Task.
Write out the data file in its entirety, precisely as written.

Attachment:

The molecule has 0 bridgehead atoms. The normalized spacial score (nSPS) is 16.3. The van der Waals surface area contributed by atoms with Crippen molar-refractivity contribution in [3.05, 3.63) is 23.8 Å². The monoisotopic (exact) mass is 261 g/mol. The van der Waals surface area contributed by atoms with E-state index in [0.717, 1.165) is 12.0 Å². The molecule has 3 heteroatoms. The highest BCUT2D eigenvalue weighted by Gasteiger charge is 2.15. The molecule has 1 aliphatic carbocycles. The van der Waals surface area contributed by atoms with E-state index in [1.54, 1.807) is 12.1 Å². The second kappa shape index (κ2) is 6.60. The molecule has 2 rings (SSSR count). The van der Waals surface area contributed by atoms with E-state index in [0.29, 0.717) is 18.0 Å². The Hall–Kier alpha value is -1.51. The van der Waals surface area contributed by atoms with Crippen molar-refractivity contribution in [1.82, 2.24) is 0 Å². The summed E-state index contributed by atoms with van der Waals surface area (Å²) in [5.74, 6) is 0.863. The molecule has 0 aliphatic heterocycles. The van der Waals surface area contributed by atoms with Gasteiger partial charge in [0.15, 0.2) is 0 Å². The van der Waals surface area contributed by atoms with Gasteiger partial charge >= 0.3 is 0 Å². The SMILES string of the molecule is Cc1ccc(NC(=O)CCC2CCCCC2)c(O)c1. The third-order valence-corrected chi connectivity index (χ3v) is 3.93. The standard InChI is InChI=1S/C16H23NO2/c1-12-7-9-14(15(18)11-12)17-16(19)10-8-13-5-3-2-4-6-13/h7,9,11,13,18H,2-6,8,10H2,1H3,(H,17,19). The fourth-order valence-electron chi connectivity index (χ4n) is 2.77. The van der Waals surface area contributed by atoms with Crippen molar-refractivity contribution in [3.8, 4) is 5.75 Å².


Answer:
The molecule has 0 bridgehead atoms. The normalized spacial score (nSPS) is 16.3. The van der Waals surface area contributed by atoms with Crippen molar-refractivity contribution in [3.05, 3.63) is 23.8 Å². The monoisotopic (exact) mass is 261 g/mol. The van der Waals surface area contributed by atoms with E-state index in [0.717, 1.165) is 12.0 Å². The molecule has 3 heteroatoms. The highest BCUT2D eigenvalue weighted by Gasteiger charge is 2.15. The molecule has 1 aliphatic carbocycles. The van der Waals surface area contributed by atoms with E-state index in [1.54, 1.807) is 12.1 Å². The second kappa shape index (κ2) is 6.60. The molecule has 2 rings (SSSR count). The van der Waals surface area contributed by atoms with E-state index in [0.29, 0.717) is 18.0 Å². The Hall–Kier alpha value is -1.51. The van der Waals surface area contributed by atoms with Crippen molar-refractivity contribution in [1.82, 2.24) is 0 Å². The summed E-state index contributed by atoms with van der Waals surface area (Å²) in [5.74, 6) is 0.863. The molecule has 0 aliphatic heterocycles. The van der Waals surface area contributed by atoms with Gasteiger partial charge in [0.15, 0.2) is 0 Å². The van der Waals surface area contributed by atoms with Gasteiger partial charge >= 0.3 is 0 Å². The SMILES string of the molecule is Cc1ccc(NC(=O)CCC2CCCCC2)c(O)c1. The third-order valence-corrected chi connectivity index (χ3v) is 3.93. The standard InChI is InChI=1S/C16H23NO2/c1-12-7-9-14(15(18)11-12)17-16(19)10-8-13-5-3-2-4-6-13/h7,9,11,13,18H,2-6,8,10H2,1H3,(H,17,19). The fourth-order valence-electron chi connectivity index (χ4n) is 2.77. The van der Waals surface area contributed by atoms with Crippen molar-refractivity contribution in [3.8, 4) is 5.75 Å².